As the mercury in our thermometers and the snowline on our mountains continue to plunge, you can sense the excitement levels rising around the community. Whistlerites love to play in the snow, and a good many of us work in it too. The same goes for the dogs of Whistler. It’s becoming more and more common to see local dogs lapping up face shots as they chase their owners down backcountry ski slopes.
For some dogs, this surprising agility and seemingly unlimited energy in deep snow, combined with their amazingly keen sense of smell make them a huge asset in the mountains. Most of us know about St. Bernards, named for the Swiss mountain pass where monks bred the renowned rescue dogs. Dating back to the Medieval Period, St Bernards were credited with saving hundreds, if not thousands of snow-bound travelers atop the high-alpine pass.
Fewer are aware that in the early nineteenth century a series of deadly winters led the monks to cross-breed their remaining dogs with Newfoundlands. The resulting dogs were bulkier and had longer hair that clumped up in deep snow. Today St. Bernards are big and cuddly, but essentially useless in the mountains.
German Shepherds are much better-suited for mountain rescue. This is one of many bits of mountain-dog trivia one can learn from long-time Whistlerite Bruce Watt (apparently, the mini-keg of brandy around the St. Bernard’s necks is myth, as well). And Bruce should know; thirty years ago the former Whistler Mountain ski patroller successfully trained and certified Canada’s first civilian avalanche rescue dog.
This coming Wednesday Bruce will be giving a presentation about his role in the creation of the Canadian Avalanche Rescue Dog Association (CARDA) as part of the Whistler Museum’s monthly Speaker Series (event details available here). And yes, a real-life avalanche rescue dog will be there too!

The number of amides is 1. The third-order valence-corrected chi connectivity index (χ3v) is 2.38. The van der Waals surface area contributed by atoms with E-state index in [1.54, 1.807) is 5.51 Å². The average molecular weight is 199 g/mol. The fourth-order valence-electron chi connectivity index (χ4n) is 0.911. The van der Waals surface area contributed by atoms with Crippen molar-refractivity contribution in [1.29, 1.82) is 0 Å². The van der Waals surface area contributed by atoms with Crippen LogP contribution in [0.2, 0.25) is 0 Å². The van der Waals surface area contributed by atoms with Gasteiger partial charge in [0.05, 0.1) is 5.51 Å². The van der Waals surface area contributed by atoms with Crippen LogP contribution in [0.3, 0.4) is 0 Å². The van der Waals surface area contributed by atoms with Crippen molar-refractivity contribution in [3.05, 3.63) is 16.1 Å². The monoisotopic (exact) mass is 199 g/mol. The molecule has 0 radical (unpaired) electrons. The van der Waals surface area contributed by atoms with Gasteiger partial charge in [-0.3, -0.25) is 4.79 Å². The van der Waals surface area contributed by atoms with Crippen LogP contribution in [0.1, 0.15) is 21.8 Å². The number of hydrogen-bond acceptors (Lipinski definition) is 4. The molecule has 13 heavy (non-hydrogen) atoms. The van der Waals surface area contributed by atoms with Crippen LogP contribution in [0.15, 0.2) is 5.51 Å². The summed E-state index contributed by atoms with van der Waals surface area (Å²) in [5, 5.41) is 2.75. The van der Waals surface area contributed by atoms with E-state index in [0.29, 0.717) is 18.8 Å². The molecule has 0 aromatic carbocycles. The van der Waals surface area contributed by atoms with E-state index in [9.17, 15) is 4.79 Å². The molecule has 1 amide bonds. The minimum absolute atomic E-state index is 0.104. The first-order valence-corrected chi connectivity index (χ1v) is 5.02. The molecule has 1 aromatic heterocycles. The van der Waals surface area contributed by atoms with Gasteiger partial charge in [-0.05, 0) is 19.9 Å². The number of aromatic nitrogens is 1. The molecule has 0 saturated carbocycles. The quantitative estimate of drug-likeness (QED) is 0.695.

The initial impulse to train avalanche dogs in Canada dates back to 1979. That winter Bruce Watt and an exchange patroller from Utah were buried by a large avalanche on the north slopes of Whistler Peak. Luckily, they both survived, but Bruce emerged from the near-catastrophe determined to contribute to snow safety and help prevent future tragedies.
Inspired by similar programs in the Alps and the western United States, Bruce decided to explore the possibilities of training an avalanche rescue dog. I’ll let Bruce explain what came next, but his efforts were well worth it, as today there are thirty-one certified rescue dog teams across western Canada.
A 1998 incident in the Grouse Mountain backcountry clearly demonstrates how much the rescue dogs can contribute to stressful, complicated and hazardous winter search-and-rescue operations. During a heavy storm a skier had been caught in an avalanche and a search crew of eight rescuers and two dogs set out to recover the victim. With the avalanche hazard still high, the team found themselves in a compromised situation, “it was a very steep, cliffed area and just a rotten, horrible place to be,” recalls Bruce Brink, a Blackcomb ski patroller who took part in the search.
Without dogs, they would have been resigned to a time-consuming probe search requiring dozens of individuals. Instead, the two dog/handler teams were able to quickly the area in minutes, as the others stayed back, away from the slide risk. Convinced the victim was not in the area the teams pulled back.
Minutes later a class 2 avalanche swept through the search area and over a two-hundred foot cliff. “By having the dogs there we saved five or six lives, easy” Brink asserts.
With the coming winter in mind (La Nina!), Bruce’s talk promises to provide a compelling reminder of the ever-present risks in the mountains, while offering well-deserved recognition for the numerous individuals, human and canine alike, who endure countless hours and serious hardship to make these alpine playgrounds safer for us all. And yes, the rescue dogs, like their human counterparts, play as hard as they work up their in the mountains!